A case involving Michigan residents who were falsely accused of insurance fraud is headed to the state’s supreme court.
Attorneys for the plaintiffs in the class-action lawsuit say that it has major implications for tens of thousands of people who were wrongly accused of fraud by the Michigan Unemployment Insurance Agency, according to a report by The Detroit News. Claimants were wrongly flagged by an error-prone computer system over a two-year span beginning in 2013.
“Five years later, we’re still seeing people who are filing for bankruptcy, losing homes or can’t pass credit checks,” Jennifer Lord, attorney for the plaintiffs, told The Detroit News.
The Michigan Unemployment Insurance Agency reversed more than 40,000 fraud determinations made by the faulty system and has acknowledged the error, but is fighting the lawsuit. Last year, a Michigan appeals court sided with the agency, ruling that the plaintiffs had failed to file their case within six months of the agency’s wrongful determinations.
However, the plaintiffs argue that the state’s six-month time limit should have started when the state seized their property – Michigan garnished wages and withheld tax refunds of claimants it wrongly accused. Indeed, some victims didn’t even realize they’d been accused of fraud until their tax refunds were seized years later.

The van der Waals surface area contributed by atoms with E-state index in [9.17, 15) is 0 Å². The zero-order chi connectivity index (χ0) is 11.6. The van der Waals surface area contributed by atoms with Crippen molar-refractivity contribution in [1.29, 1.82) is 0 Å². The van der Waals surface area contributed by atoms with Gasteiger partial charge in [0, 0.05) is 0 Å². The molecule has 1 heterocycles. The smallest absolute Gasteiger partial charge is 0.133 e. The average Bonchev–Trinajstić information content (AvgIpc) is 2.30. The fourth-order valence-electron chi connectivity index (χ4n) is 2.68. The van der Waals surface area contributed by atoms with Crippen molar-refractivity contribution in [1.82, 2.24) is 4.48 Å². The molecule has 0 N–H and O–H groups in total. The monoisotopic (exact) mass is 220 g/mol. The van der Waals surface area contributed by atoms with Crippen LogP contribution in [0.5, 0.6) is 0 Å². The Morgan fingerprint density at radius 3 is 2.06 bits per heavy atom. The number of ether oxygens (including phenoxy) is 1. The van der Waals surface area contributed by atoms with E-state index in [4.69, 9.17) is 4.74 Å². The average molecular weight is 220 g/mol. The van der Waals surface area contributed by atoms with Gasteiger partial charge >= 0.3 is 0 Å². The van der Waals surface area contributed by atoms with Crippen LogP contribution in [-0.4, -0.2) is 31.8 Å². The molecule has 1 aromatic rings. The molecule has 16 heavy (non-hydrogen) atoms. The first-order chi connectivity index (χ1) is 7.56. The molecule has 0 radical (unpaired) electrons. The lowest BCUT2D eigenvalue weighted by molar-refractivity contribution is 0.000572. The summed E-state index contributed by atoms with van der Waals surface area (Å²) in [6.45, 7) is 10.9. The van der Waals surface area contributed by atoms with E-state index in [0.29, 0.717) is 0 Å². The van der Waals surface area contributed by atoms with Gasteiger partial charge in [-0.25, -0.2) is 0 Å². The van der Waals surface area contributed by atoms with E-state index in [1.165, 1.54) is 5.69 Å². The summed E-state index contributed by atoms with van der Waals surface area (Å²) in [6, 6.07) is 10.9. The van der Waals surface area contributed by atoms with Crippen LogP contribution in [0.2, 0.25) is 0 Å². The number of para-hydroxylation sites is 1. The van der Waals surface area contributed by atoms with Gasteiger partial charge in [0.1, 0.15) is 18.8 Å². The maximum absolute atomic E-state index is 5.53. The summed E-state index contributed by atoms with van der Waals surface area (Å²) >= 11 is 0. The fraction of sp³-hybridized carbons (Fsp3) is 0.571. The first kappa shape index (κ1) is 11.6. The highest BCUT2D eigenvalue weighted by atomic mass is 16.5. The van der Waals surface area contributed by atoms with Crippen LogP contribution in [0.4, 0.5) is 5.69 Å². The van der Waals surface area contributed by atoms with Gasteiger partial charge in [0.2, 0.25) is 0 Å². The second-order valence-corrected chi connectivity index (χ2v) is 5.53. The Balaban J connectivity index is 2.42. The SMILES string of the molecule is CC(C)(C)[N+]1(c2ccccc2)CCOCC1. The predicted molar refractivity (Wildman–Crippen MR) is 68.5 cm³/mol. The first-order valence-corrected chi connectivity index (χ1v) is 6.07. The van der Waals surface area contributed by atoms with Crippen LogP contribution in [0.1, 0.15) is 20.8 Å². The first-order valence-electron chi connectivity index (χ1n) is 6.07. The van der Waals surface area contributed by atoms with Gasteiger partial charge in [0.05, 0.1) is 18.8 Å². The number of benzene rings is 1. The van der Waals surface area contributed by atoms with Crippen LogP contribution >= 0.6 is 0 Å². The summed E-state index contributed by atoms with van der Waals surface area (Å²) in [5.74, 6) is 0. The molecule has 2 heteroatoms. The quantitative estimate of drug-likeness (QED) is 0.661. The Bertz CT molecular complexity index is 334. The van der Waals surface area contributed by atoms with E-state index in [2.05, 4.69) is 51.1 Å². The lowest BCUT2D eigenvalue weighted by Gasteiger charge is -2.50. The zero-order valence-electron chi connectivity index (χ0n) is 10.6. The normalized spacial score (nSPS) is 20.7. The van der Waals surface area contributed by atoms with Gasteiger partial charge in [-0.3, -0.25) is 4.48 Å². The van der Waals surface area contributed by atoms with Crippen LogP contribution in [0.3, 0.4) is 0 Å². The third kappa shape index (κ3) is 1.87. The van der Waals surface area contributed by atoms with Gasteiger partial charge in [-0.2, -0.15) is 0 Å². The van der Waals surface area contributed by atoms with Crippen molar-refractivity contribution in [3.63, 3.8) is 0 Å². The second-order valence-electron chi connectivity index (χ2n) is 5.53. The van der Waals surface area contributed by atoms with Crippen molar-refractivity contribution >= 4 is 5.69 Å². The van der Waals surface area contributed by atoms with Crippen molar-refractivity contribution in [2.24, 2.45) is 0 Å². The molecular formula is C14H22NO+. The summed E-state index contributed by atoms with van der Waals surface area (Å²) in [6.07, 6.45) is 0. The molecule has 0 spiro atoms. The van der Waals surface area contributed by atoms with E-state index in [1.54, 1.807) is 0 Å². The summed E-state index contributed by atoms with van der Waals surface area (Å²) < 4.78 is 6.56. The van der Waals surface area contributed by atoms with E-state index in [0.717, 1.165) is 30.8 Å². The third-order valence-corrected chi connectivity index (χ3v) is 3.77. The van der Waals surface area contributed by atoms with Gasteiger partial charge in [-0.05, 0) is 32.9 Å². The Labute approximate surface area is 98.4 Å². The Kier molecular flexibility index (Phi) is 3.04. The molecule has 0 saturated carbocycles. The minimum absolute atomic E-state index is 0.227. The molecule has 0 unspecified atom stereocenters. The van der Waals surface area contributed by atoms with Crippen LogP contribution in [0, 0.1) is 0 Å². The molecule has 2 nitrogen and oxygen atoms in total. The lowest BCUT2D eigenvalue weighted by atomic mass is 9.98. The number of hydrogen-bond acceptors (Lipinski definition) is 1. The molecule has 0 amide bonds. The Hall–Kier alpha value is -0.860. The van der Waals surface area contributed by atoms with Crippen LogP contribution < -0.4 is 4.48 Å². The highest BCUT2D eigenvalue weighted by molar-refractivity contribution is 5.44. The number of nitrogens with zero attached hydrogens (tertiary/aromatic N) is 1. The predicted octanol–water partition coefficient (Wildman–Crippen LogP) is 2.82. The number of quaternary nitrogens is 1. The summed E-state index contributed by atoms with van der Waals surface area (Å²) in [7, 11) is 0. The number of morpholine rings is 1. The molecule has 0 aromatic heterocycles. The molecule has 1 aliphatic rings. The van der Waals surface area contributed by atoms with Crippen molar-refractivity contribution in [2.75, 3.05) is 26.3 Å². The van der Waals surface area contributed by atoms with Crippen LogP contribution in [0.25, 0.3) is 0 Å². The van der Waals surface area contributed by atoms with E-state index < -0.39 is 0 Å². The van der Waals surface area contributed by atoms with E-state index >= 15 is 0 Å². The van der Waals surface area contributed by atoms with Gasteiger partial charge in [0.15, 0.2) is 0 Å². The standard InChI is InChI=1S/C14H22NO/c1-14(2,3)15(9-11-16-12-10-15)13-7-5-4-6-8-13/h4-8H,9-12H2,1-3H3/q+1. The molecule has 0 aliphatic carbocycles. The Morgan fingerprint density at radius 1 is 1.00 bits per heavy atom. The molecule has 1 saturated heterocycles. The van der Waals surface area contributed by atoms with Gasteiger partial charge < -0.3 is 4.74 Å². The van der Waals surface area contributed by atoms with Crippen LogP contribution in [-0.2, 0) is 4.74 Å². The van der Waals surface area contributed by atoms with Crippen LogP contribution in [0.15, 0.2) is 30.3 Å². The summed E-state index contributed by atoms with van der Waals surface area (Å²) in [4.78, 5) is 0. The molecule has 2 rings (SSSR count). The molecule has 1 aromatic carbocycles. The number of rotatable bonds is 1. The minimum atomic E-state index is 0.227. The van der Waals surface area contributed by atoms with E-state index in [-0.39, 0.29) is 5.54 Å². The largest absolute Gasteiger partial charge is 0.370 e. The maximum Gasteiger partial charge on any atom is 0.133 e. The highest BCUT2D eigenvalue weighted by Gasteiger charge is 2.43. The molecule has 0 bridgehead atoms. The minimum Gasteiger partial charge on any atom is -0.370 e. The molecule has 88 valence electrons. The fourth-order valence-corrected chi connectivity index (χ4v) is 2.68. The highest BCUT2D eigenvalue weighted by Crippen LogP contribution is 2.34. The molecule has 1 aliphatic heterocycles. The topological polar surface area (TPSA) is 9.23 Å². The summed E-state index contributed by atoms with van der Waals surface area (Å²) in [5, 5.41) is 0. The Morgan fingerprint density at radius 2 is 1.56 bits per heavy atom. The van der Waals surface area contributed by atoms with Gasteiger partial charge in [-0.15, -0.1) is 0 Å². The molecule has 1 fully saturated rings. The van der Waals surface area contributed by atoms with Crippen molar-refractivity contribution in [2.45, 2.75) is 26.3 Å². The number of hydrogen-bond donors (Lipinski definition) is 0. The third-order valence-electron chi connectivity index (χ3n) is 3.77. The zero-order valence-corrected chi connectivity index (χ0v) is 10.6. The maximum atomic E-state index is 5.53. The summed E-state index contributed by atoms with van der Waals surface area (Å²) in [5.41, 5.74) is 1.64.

One victim, Rebecca Williams, was accused of fraud in 2014 and didn’t know it until her federal tax refund was seized in 2017. Because of penalties and interest, she owed $100,000 and had to hire an attorney to fight related criminal charges. Those charges have since been dismissed, but Williams told The Detroit News that the record of the charges has made it difficult for her to find work.
“I put myself through college going to school day and night, raising three kids and working full time – and for all of this to just be taken away from me because of some computer system is simply amazing,” she said.
Lord claimed that even if plaintiffs had known they had been accused of fraud and sued immediately, they probably would have had their cases thrown out as being premature. Lord called the seizures a form of “state-approved and state-sponsored theft from tens of thousands of innocent victims,” according to The Detroit News.